There is a big hue and cry in Sharma household nowadays. Naina, 41, in her 18th week of pregnancy found that she is carrying a female baby. This came as a shock to them especially her husband Govind. They have three daughters and it was Govind’s strong desire to have a son that forced Naina to plan this baby. She did not want another child being content with her three daughters. She would also find it difficult to manage resources and energy to take care of them and was planning to join her father’s business to support Govind financially.
Govind and her in-laws want her to abort and try another time for a boy with Naina feeling strongly against it. This unexpected turn is creating havoc in Naina’s life. With many questions running wild in her, she is asking herself:
Do I go ahead with this abortion? Already my daughters are not getting the love from their father and grandparents, what will happen to this one?
Even if I abort, I am not going to do it for trying another baby, I will do it to maintain peace in the house.
NO, I cannot do this! What right I have to end this life in me?
Oh God! This is so difficult! I can’t decide, what to do.
Naina is finding herself trapped in an unwanted pregnancy, standing at a crossroad with no easy path to resolving the crisis.
These kind of stories, unfortunately, occur too often, although circumstances would be different, leaving abortion as a controversial option. The controversy revolving around whether it is moral or not, right or wrong? But, is it really that straight forward?
I would also like to draw your attention to few points of contention that bring forth the idiosyncrasies of this debatable issue.
Religiously, most abortions are condemned and treated as crime and sin. But the same religious ban on abortion is sometimes overruled by the cultural preference for sons leading to aborting a girl foetus as we see in this case also. Now how far is this justified?
Legally, a woman above a certain age cannot be forced to abort or has full right to abort within 20 weeks of pregnancy. It also considers killing of the foetus as unlawful with malice afore thought. What could be your views on family’s decision to abort or not to abort from the legal point of view?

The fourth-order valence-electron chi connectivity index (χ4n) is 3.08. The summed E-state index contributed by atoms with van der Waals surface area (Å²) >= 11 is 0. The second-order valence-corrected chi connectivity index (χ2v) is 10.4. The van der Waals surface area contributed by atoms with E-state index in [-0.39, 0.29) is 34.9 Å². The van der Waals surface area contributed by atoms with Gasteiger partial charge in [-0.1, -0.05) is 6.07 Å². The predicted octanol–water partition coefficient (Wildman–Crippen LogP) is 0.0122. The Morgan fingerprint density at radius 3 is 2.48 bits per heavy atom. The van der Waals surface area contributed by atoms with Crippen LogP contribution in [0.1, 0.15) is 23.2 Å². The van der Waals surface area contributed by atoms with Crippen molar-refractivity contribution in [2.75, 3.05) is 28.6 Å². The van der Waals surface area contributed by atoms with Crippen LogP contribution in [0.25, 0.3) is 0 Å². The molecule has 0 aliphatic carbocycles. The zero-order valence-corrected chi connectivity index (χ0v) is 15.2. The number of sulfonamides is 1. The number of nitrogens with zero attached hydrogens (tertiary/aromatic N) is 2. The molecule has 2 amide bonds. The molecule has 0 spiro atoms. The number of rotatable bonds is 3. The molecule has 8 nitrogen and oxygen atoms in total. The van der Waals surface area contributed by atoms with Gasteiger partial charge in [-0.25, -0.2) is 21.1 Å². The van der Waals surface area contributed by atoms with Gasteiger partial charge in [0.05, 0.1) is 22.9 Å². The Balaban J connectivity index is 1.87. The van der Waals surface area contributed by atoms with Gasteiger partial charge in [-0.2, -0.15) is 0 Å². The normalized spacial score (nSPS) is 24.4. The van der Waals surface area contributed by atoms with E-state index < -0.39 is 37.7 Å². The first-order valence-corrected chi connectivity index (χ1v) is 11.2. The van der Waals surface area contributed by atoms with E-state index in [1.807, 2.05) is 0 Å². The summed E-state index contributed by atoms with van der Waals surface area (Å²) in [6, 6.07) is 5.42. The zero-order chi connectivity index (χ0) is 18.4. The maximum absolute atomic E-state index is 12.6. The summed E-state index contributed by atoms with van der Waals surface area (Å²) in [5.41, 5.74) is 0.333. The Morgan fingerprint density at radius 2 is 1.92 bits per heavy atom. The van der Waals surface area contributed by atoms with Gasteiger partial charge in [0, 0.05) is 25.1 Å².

Talking of rights, there seems to be some clarity from a woman’s point of view. Naina being aware of this is telling Govind, “As a woman I have the right to my own body, decide for myself. It is not my duty to be pregnant against my will. I know it’s going to affect my life drastically”.
Although, a strong voice in Naina is pushing towards abortion, yet a silent one is supporting rights of the tiny baby in her. What right I have to take away another life to satisfy my wishes. She may not be able to say anything but thinking what is my fault in all this, wanting to see the light of day someday!
Govind, on the other hand struggling with his own issues, seems to be questioning as to why all discussions revolve around rights of the mother and unborn child. What about his rights to want something and decide what could be good for his family?
Nehama Dresner, a psychologist, says in most such situations, a family, more so a woman faces a myriad of challenges—personal, relational and social. Her own ability and desire to parent, the impact of a child on her current life circumstances and relationships, the interest and capacity of her partner to be a parent, and the social and occupational context in which the pregnancy occurs are all critical considerations.
So with all this, will it be really possible to see abortion, one’s rights, related decisions as plain black and white?
Don’t you think someone’s right is going to be trampled in any case? Whose rights are you going to support?
Who is going to decide whether it is morally permissible or not? The mother, father, family or society?
In fact, who would define or what would be morality in these cases?